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Risk for Alcohol Dependence High in People With Mood Disorders

Posted in Alcohol Abuse

Mood disorder is the collective term used by mental health professionals to describe all diagnosable forms of depression and bipolar disorder. Apart from these recognized conditions, some people develop isolated or unusual symptoms of bipolar disorder or depression that don’t qualify for an official diagnosis. People affected by mood disorders or mood disorder-related symptoms often develop a physical dependence on the presence of alcohol in their brains and bodies.

In a study published in July 2013 in the journal JAMA Psychiatry, a multinational research team examined the reasons for this situation. The researchers concluded that the connection between mood disorders and alcohol dependence stems largely from a tendency among people with disordered moods to attempt to self-medicate those moods through inappropriate alcohol use.

Mood Disorder Basics

While almost any mental health issue can alter an affected individual’s mood, mood disorders get their name because of their primary effects on a person’s day-to-day psychological/emotional outlook. However, the American Psychiatric Association (which sets the basic terms for diagnosing mental disorders in the U.S.) does not designate a specific category of illness with the mood disorder heading. Instead, doctors informally use the term (or a second term, affective disorder) to describe both depressive disorders and bipolar disorders. Specific depressive mood disorders include major depression, disruptive mood dysregulation disorder and persistent depressive disorder. Specific bipolar mood disorders include cyclothymic disorder, bipolar I disorder and bipolar II disorder. Popular notions of depression and bipolar disorder typically correspond to the symptoms that define major depression and bipolar I disorder.

Alcohol Dependence Basics

Alcohol dependence is a more formal term used to describe alcoholism. People affected by this dependence have undergone certain changes in their brains’ chemical environments that cause them to rely on the continued presence of alcohol to feel a sense of “normalcy.” Generally speaking, the chemical changes in question occur in people who regularly consume excessive amounts of alcohol for considerable amounts of time. However, some people may have susceptibilities that lead to the onset of alcoholism in the aftermath of relatively low levels of alcohol consumption and/or after relatively brief periods of regular alcohol intake. In mental health terms, alcohol dependence is one subtype of a larger disorder called alcohol use disorder, which also includes non-addicted alcohol abuse.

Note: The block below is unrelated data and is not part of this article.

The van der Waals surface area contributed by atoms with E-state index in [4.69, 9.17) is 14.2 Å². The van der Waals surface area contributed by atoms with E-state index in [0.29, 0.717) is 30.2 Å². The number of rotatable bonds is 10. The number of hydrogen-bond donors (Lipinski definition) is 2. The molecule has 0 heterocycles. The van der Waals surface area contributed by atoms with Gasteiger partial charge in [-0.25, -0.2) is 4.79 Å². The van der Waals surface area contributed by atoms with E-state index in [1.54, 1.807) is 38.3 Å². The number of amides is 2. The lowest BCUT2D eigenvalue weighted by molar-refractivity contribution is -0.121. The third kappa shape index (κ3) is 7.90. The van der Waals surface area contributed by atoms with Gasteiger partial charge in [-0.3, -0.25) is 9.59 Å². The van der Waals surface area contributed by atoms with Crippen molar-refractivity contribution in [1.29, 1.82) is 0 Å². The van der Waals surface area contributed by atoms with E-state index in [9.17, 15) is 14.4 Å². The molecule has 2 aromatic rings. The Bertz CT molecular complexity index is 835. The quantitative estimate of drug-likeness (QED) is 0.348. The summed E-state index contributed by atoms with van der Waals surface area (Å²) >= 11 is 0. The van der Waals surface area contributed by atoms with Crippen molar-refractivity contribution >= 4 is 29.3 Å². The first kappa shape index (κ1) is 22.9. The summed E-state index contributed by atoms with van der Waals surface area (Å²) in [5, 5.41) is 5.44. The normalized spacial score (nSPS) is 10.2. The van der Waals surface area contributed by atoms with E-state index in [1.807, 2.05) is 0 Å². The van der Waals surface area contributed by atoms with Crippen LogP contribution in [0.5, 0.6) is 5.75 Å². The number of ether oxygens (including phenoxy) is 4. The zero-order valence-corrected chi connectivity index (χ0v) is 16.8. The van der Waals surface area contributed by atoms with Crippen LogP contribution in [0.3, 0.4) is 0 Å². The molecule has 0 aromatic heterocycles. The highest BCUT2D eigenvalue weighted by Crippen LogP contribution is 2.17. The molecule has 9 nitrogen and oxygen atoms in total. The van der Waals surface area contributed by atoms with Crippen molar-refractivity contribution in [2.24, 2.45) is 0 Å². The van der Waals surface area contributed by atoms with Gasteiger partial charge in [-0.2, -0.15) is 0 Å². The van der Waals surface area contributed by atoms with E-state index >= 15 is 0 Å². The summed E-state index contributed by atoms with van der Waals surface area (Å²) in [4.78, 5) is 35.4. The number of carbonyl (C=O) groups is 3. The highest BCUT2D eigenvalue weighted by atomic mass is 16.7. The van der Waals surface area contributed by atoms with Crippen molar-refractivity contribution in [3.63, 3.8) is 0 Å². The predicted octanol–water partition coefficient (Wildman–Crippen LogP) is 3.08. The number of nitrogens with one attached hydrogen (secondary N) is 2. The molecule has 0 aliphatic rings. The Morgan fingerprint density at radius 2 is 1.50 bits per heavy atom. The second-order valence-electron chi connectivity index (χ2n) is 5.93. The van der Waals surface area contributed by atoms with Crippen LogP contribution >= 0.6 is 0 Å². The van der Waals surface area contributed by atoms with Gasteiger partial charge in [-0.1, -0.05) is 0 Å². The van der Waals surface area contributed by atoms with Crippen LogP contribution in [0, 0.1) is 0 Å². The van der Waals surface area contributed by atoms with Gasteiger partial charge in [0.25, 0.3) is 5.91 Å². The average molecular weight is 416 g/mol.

Self-Medication Basics

Self-medication is the general term for any attempt to use non-doctor-approved methods to treat the symptoms of a known or suspected physical or mental health issue. As a rule, all such attempts are potentially dangerous because they take place outside of the context of a physician’s oversight and review. In addition to or apart from alcohol, self-medicating individuals may use a wide variety of drugs, including medications used without a proper prescription or in violation of a prescription’s guidelines. In a looser interpretation of the term, some people also self-medicate with activities such as gambling, shopping or unusual or excessive food intake.

Current Findings

In the study published in JAMA Psychiatry, researchers from several American and Canadian institutions used a nationwide survey—called the National Epidemiologic Survey on Alcohol and Related Conditions—to examine the risks for alcohol dependence in self-medicating people diagnosed with mood disorders, as well as in self-medicating people with depression- or bipolar-related symptoms who don’t qualify for any official diagnosis. Initially, more than 43,000 U.S. adults participated in the survey; over 34,600 of these individuals also participated in a survey follow-up conducted anywhere from two to four years later.

After reviewing the assembled data, the researchers found that almost 12 percent of the people with diagnosable mood disorders or mood disorder symptoms who self-medicate with alcohol develop short-term forms of alcohol dependence. They also found that close to 31 percent of the self-medicating people with mood disorder diagnoses or mood disorder symptoms develop long-term forms of alcohol dependence that continue to negatively impact their health over time. The link between self-medication with alcohol and alcohol dependence remains strong even when a number of potentially interfering factors—such as severity of mood-related illness, gender, age and ethnic background—are taken into consideration. It also remains strong in people who have already received some sort of doctor-sanctioned treatment for their mood disorder symptoms.


Alcohol dependence is a major problem across the U.S. and in most (if not all) other countries. The authors of the study published in JAMA Psychiatry believe that advance knowledge of the connection between alcohol self-medication and alcohol dependence in people with mood disorders or mood-altering symptoms can help doctors devise new ways to prevent the onset of alcoholism and improve the quality of care for mood-related illness.